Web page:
Ross: AWS outage a reminder of how much control we’ve surrendered to technology
Dec 8, 2021, 6:48 AM | Updated: 12:00 pm
There’s a website called Down Detector that monitors internet outages. Yesterday, its U.S. Internet map started blinking red – especially in Washington, D.C., New York, and Boston.
A problem with Amazon’s massive cloud operation – Amazon Web Services – was preventing millions of people from logging on. This didn’t just affect Amazon drivers, many of whom had to be sent home because they couldn’t access their delivery lists. It also affected hospitals, pharmacies, universities, the Wall Street Journal – basically anyone whose computer services were hosted by the affected servers on the East Coast.
Because so many people are now automating their personal lives, it also affected thermostats, doorbells, and even Roomba vacuums stopped working.
I immediately thought to myself – interesting this should happen on the day Joe Biden told Vladimir Putin not to mess with Ukraine!
I quickly dismissed that thought as too paranoid.
Still, it is another reminder that the more control you surrender to a centralized technology, the more helpless you will be when it fails. Considering all power-hungry tyrants who would really love to see us fail, screwups like this tell me it would be way too easy for them to pull it off.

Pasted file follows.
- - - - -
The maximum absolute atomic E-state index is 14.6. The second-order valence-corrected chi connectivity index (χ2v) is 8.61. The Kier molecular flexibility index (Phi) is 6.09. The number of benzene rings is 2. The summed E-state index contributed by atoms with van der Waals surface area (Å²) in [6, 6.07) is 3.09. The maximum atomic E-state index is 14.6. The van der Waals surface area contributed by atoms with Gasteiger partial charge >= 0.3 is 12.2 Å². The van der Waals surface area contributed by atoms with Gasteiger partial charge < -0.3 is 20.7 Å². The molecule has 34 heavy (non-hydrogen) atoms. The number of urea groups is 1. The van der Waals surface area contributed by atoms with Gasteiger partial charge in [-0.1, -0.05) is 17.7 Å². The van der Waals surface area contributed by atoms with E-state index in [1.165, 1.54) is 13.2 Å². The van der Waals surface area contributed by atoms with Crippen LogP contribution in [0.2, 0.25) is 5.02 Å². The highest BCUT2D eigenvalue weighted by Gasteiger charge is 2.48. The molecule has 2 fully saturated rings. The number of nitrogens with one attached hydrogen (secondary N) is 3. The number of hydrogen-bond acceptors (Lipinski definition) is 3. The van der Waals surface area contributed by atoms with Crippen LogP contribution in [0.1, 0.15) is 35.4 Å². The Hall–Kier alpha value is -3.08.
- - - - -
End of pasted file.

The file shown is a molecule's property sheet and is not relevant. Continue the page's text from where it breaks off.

I don’t expect perfection, even from Amazon, and it’s not the apocalypse if the Roomba doesn’t work … but when you can’t get a drug prescription, or your groceries can’t get delivered, or you can’t access your investments, or your money transfer service doesn’t work, that’s too close to real life.
There was a time when – if you had to – you could fix your own car, or build your own radio. Heck, when I was 15, I was wiring my own phone taps (worked great until the phone company showed up one day and pulled it out).
But I’ll say it again, the next big innovation needs to be technology that ordinary people can fix themselves. This should be the next challenge for America’s silicon geniuses, most of whom live right here in Seattle.
Have you noticed how gun enthusiasts can take apart and put together a gun in 10 seconds? That’s how our phones should be. I want to be able to swap out a broken screen or a dead battery or a melted microprocessor in 10 seconds in the middle of a Zoom call.
The same should go for those big servers. If they go down, you shouldn’t have to call the Geek Squad – the custodian should be able to put down his mop, pull out the old unit and plug in the new one, just like a NASCAR pit stop. Now that would be a technological accomplishment.
Russia may not be to blame here, but I know they’re watching, and I’m worried they like what they see.
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